The daughter of former First Minister David Trimble says she feels "lucky" that she was able to make her father re-evaluate his views on same-sex marriage.
Vicky Trimble (35) was recalling the moment she told her dad, who once voted against introducing gay marriage in Northern Ireland, that she was a lesbian.
Last week in the House of Lords the former Ulster Unionist leader spoke of how he was "forced" to change his position on the issue after his daughter married her girlfriend.
Vicky wed her partner Rosalind 'Ros' Stephens (38) at Achnagairn Castle in the Scottish Highlands in November 2017.
Lord Trimble walked his daughter down the aisle.
Speaking to the Belfast Telegraph last night, she said her father had been "taken aback" and "put his head in his hands" when she told him in 2013 that she was gay.
"We were having a family discussion about equal marriage as the vote was coming up in Parliament to legalise it in England and Wales.
"Because I knew that dad was probably going to vote against it I felt that I needed to say something to try and show him otherwise.
"I wanted my parents to know that I was gay and accept who I was. I didn't like keeping it from them as I have a very good relationship with them both.
"I knew that dad would not be overjoyed or welcome it with open arms. My mum didn't seem surprised and I think maybe she had an inkling.
"I had been putting it off in my own head for a while, but when I told them it felt like a weight had been lifted off my shoulders.
"A lot of parents have a much worse reaction to their child coming out."
Ros said she first met her future father-in-law while she was wrapped in a duvet and coming out of the bathroom of his London flat, where Vicky was living at the time.
"I came out of the toilet and said to him that I wasn't expecting anyone and he replied: 'Neither was I'," she recalled.
"We get on really well now and he's very supportive. He's always been really lovely and has become a father figure to me," added Ros, whose own dad passed away before she was born.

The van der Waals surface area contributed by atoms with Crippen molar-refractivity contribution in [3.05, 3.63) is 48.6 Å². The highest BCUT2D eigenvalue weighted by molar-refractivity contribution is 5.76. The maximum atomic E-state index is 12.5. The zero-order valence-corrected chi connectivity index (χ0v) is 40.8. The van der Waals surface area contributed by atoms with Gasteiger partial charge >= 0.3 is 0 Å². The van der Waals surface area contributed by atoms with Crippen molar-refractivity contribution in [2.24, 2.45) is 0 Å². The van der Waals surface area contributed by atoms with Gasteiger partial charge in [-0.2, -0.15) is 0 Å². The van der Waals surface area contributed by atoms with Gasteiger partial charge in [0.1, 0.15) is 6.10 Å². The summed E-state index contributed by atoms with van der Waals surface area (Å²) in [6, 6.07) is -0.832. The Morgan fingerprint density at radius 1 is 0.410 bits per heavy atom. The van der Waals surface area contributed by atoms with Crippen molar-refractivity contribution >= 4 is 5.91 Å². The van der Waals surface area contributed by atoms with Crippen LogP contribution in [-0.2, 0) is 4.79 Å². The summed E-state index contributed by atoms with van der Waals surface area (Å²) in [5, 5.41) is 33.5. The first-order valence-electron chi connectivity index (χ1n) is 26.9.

Originally from Yorkshire, Ros moved to London in 2000 and met her future wife at a burlesque night in the South Bank area of the city in 2013, just three months after Vicky arrived over from Northern Ireland.
"I wasn't feeling very happy in my work in Belfast and felt that there was a lot happening in London both career-wise and socially," Vicky said.
She adds that her sexuality was also a factor in her decision to relocate.
"I think people in London are generally a lot more open and I felt that being gay in Belfast was a bit difficult."
Vicky previously worked in finance but has taken a career break to support Ros in her photography business.
The couple, who live in east London, said they have experienced homophobia on numerous occasions in the city.
Lord Trimble said last week that introducing same-sex marriage and liberalising abortion in Northern Ireland were "delicate matters".
"I have found myself taking a particular position with regard to same-sex marriage," he told peers, "which was forced upon me when my elder daughter got married to her girlfriend.
"I cannot change that, and I cannot now go around saying that I am opposed to it because I acquiesced to it. There we are."
Vicky says she has not yet spoken to her dad since his comments in the Lords but had been "a little surprised" by them since he has always been supportive of her relationship with Ros. The pair said it was "upsetting" that their marriage is not currently recognised in Northern Ireland.
However, that may change with Westminster legislating for same-sex marriage and abortion reform if power-sharing is not restored at Stormont by October 31. Vicky said she would like to see Northern Ireland follow in the footsteps of the Republic, which legalised same-sex marriage in 2015.
"The people's vote there really showed the sweeping change of opinion and I'm hopeful that things will move forward in the same way in Northern Ireland," she added.
"It would be nice to be able to come home to a place that recognised our marriage, which isn't the case at the moment."
Asked if it was fair for Westminster to pass legislation on same-sex marriage instead of Stormont, Vicky added: "Whenever there is no working government in Northern Ireland, and hasn't been for quite some time, then I feel it is Westminster's place to legislate."